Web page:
In the News
Shields for Special Needs
Features 02 Sep 2020
(Trainees wearing face shields over their face masks. Photo credit: Association for Persons with Special Needs)
Masks are now an integral part of our everyday lives. While regular face masks provide basic protection for most of us, it may not be suitable for those with special needs.
Teik Guan – a volunteer and committee member of The Association for Persons with Special Needs (APSN) – initiated the Good Protection for Special Needs project in partnership with the APSN Centre for Adults (CFA).
APSN’s mission is to train and guide those with special needs to be vocationally ready so that they can strive to live independently. Trainees with sensory processing sensitivity often find that wearing masks for an extended period of time is a source of great discomfort. Some of them may drool or have trouble controlling their facial actions, which reduces the effectiveness of the face masks.
Teik Guan saw the need to select and customise suitable personal protective equipment for these trainees as well as provide them with the training to properly use them.
“Due to their condition, trainees may require a longer time to understand and accept the importance of personal protection, and learn to wear masks correctly.” —Teik Guan, Volunteer and Committee Member, APSN
The pandemic is far from over, so there is a need to explore longer-term solutions that are safe as well as economical and sustainable. During the initial phase, the Good Protection for Special Needs team scrambled to quickly obtain readily available protection for trainees. Hampered by limited funds, the team approached the oscar@sg fund for urgent support to move ahead with the project.
The grant enabled the team to identify an interim solution – face shields. Customised to fit the physical needs of the trainees, the face shields provided trainees with an additional layer of protection, especially for those unable to adapt to donning face masks.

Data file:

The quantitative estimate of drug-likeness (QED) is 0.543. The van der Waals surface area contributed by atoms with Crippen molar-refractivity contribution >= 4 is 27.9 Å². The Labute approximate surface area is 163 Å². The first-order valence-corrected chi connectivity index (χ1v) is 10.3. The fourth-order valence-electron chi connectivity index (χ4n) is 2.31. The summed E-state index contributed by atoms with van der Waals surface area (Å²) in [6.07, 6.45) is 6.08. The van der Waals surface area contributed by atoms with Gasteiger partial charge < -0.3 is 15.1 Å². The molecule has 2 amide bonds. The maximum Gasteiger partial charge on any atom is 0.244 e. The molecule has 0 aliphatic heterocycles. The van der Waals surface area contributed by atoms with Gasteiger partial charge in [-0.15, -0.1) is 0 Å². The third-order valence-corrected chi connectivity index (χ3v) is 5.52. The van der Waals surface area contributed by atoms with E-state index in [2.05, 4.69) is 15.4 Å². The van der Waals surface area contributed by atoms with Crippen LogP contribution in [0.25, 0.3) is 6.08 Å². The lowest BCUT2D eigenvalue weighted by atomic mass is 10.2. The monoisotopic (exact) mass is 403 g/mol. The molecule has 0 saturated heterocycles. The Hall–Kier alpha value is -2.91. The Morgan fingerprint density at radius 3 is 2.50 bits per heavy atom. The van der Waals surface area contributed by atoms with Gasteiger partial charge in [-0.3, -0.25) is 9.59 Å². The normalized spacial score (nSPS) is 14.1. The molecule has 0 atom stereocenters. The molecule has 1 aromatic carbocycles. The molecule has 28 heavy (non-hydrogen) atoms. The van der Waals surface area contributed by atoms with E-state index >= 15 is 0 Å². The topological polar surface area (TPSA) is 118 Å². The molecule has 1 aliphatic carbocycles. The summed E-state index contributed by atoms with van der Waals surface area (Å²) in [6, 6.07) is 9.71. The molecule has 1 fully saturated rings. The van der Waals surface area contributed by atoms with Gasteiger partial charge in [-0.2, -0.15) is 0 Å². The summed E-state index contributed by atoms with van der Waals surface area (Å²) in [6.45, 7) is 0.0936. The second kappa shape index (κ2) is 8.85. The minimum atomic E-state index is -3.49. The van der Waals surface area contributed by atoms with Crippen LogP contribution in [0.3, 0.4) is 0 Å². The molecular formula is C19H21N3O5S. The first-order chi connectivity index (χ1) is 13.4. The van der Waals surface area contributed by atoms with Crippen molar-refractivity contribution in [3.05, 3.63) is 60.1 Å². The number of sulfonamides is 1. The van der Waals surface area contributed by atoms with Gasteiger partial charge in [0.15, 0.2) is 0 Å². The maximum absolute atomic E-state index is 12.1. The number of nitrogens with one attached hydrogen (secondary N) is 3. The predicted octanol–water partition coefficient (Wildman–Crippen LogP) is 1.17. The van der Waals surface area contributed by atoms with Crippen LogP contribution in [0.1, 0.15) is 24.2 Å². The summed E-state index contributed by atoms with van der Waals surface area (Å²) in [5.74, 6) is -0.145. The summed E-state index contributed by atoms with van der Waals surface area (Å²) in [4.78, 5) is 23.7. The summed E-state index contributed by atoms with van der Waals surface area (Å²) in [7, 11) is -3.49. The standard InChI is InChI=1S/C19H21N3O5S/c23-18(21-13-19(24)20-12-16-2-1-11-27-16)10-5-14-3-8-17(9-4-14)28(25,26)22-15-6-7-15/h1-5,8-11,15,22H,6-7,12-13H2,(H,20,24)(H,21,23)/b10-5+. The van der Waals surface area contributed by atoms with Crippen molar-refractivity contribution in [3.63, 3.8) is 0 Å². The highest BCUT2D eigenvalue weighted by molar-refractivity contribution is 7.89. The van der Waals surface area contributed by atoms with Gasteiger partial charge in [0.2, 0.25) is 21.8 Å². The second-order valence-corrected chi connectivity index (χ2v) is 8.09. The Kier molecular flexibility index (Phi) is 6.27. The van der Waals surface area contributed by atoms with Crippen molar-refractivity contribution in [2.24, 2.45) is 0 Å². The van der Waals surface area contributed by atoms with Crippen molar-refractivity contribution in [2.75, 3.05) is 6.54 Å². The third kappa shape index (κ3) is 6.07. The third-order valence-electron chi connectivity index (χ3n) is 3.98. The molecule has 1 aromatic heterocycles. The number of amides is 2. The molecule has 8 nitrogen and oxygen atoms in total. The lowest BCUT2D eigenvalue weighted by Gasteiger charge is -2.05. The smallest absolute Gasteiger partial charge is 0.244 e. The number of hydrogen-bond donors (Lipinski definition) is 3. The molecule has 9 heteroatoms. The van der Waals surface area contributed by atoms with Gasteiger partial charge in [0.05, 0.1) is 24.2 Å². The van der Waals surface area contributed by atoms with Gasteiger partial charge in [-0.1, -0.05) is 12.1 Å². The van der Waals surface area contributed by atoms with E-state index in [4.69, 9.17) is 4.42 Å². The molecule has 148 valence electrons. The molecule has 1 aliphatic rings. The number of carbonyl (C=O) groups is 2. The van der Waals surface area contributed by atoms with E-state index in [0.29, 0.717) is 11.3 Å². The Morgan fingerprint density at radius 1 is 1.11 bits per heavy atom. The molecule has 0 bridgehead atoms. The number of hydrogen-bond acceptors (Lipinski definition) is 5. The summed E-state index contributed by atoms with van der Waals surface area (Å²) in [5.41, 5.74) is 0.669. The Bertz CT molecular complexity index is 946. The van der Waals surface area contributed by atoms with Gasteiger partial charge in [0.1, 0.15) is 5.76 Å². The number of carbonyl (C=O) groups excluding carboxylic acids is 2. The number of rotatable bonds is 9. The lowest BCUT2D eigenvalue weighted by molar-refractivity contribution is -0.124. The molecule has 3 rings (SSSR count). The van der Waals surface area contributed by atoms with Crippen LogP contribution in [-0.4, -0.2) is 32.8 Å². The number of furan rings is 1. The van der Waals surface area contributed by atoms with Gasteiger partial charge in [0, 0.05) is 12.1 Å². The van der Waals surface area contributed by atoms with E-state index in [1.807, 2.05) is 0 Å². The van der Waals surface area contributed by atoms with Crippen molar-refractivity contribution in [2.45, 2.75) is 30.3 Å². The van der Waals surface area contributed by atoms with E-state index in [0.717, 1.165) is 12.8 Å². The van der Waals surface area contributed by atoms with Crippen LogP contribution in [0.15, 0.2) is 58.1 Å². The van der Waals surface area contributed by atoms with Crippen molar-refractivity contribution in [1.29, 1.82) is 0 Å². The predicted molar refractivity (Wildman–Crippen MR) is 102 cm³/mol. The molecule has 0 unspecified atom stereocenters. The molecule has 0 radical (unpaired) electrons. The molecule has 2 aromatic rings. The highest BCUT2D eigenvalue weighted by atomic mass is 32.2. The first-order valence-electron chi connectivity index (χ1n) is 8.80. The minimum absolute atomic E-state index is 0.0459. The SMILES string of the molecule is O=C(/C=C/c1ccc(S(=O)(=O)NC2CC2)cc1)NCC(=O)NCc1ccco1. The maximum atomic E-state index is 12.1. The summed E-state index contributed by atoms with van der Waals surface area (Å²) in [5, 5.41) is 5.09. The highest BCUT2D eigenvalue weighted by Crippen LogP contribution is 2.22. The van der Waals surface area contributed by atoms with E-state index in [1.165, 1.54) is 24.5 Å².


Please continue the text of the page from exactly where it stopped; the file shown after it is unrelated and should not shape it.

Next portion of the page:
“With the face shields, our staff, trainees and their parents are more confident to resume some of the on-site vocational training, which will help our trainees gain independence and be able to contribute back to society.”
Currently, the customised face shields have benefitted both trainees and staff, and are expected to be available to all 200 trainees soon. The work does not just stop here though. Continual assessment of the effectiveness of current measures will help ensure that safety measures are sufficiently effective for trainees and staff.
APSN hopes to expand the project to benefit the alumni as well. Plans are underway to explore supplementing the use of face shields with additional measures such as disinfectant sprays. As Singapore adapts to the new normal, we must continue to be inclusive in our fight against COVID-19. People with special needs are an integral part of our society and we must commit to taking care of the most vulnerable among us, so that we all can continue to stay safe and healthy in our community.